Employers don’t generally choose heavier employees to work in front-facing positions or to rise to higher executive levels. They also tend to avoid workers with health conditions that can drive up the cost of any coverage they may provide to employees—whether it’s legal or not. (Photo: Shutterstock)

It’s not the only battle women have to fight, and it’s shared by men, although to a lesser extent: discrimination against obese workers.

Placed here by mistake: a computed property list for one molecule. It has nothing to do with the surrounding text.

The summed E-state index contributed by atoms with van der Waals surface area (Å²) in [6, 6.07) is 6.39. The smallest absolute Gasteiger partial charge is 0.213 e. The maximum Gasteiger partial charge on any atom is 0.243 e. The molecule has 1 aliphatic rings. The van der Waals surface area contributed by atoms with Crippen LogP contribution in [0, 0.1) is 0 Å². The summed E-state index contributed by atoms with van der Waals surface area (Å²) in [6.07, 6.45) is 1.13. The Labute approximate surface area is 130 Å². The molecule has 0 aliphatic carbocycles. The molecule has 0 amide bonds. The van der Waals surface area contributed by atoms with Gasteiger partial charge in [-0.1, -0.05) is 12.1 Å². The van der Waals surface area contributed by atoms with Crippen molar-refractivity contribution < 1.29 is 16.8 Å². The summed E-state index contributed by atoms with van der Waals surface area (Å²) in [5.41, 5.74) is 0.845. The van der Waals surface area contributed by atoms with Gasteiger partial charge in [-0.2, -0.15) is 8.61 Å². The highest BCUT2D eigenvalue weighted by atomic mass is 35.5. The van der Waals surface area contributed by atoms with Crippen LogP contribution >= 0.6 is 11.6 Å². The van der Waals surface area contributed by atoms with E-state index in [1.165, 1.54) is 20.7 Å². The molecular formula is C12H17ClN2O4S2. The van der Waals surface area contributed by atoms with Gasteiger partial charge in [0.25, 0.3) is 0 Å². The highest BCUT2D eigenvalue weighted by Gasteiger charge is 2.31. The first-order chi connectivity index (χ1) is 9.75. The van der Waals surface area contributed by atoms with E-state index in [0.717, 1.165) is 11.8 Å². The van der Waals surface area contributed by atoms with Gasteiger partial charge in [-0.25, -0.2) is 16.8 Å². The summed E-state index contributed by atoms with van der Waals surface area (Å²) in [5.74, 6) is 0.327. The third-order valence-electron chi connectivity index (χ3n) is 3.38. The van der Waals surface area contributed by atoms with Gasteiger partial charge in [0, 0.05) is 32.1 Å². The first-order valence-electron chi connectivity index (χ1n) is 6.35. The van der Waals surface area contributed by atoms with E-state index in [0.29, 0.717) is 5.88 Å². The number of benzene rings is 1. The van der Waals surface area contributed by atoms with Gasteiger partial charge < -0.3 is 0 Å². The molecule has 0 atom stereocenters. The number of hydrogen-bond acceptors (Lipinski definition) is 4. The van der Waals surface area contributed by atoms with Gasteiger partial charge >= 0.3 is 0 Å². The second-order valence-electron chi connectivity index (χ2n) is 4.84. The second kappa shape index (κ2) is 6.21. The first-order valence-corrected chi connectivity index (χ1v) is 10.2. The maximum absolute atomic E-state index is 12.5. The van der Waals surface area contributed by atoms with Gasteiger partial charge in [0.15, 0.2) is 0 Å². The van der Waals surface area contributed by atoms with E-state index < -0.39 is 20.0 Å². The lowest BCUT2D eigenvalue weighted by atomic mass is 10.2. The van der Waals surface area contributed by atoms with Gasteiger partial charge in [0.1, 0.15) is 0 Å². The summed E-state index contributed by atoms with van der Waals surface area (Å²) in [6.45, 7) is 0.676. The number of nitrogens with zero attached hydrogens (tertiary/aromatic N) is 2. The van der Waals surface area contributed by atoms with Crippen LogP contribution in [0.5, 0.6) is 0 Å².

It affects the jobs they’re offered, promotions denied,  financial circumstances, and, of course, retirement preparedness. And it has far-reaching implications. since according to the CDC, over 42% of adults aged 40-59 and over 35% of adults aged 20-39 are obese.

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